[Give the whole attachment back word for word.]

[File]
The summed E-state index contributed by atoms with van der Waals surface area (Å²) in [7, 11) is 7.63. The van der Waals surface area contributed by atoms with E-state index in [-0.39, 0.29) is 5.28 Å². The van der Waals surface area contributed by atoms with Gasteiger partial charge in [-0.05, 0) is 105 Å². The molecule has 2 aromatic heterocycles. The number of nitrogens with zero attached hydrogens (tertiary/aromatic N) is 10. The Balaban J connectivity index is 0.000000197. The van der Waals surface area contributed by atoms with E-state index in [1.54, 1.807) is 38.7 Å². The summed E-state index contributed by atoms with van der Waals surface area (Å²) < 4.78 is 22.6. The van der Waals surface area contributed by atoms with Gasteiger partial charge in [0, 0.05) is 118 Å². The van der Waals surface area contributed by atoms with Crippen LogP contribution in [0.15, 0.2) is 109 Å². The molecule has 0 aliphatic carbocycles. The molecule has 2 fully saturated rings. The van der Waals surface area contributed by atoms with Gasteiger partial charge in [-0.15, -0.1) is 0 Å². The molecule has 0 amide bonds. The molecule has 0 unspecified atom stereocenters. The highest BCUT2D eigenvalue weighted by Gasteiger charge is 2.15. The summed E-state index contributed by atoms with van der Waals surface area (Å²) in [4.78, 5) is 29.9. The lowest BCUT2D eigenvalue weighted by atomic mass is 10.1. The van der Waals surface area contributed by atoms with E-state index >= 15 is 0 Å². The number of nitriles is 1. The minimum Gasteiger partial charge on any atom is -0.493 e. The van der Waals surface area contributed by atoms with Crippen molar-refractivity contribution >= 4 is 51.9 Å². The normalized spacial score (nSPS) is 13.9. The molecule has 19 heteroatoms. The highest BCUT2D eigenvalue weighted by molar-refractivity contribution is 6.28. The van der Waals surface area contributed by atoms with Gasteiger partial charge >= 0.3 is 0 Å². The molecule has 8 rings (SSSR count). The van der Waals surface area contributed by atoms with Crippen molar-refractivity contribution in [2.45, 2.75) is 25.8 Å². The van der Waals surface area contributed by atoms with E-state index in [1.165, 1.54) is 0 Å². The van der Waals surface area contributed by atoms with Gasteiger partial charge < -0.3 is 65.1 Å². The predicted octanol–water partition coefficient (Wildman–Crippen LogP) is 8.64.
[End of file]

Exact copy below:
The summed E-state index contributed by atoms with van der Waals surface area (Å²) in [7, 11) is 7.63. The van der Waals surface area contributed by atoms with E-state index in [-0.39, 0.29) is 5.28 Å². The van der Waals surface area contributed by atoms with Gasteiger partial charge in [-0.05, 0) is 105 Å². The molecule has 2 aromatic heterocycles. The number of nitrogens with zero attached hydrogens (tertiary/aromatic N) is 10. The Balaban J connectivity index is 0.000000197. The van der Waals surface area contributed by atoms with E-state index in [1.54, 1.807) is 38.7 Å². The summed E-state index contributed by atoms with van der Waals surface area (Å²) < 4.78 is 22.6. The van der Waals surface area contributed by atoms with Gasteiger partial charge in [0, 0.05) is 118 Å². The van der Waals surface area contributed by atoms with Crippen LogP contribution in [0.15, 0.2) is 109 Å². The molecule has 0 aliphatic carbocycles. The molecule has 2 fully saturated rings. The van der Waals surface area contributed by atoms with Gasteiger partial charge in [-0.15, -0.1) is 0 Å². The molecule has 0 amide bonds. The molecule has 0 unspecified atom stereocenters. The highest BCUT2D eigenvalue weighted by Gasteiger charge is 2.15. The summed E-state index contributed by atoms with van der Waals surface area (Å²) in [4.78, 5) is 29.9. The lowest BCUT2D eigenvalue weighted by atomic mass is 10.1. The van der Waals surface area contributed by atoms with E-state index >= 15 is 0 Å². The number of nitriles is 1. The minimum Gasteiger partial charge on any atom is -0.493 e. The van der Waals surface area contributed by atoms with Crippen molar-refractivity contribution >= 4 is 51.9 Å². The normalized spacial score (nSPS) is 13.9. The molecule has 19 heteroatoms. The highest BCUT2D eigenvalue weighted by molar-refractivity contribution is 6.28. The van der Waals surface area contributed by atoms with Gasteiger partial charge >= 0.3 is 0 Å². The molecule has 8 rings (SSSR count). The van der Waals surface area contributed by atoms with Crippen molar-refractivity contribution in [2.45, 2.75) is 25.8 Å². The van der Waals surface area contributed by atoms with E-state index in [1.165, 1.54) is 0 Å². The van der Waals surface area contributed by atoms with Gasteiger partial charge < -0.3 is 65.1 Å². The predicted octanol–water partition coefficient (Wildman–Crippen LogP) is 8.64.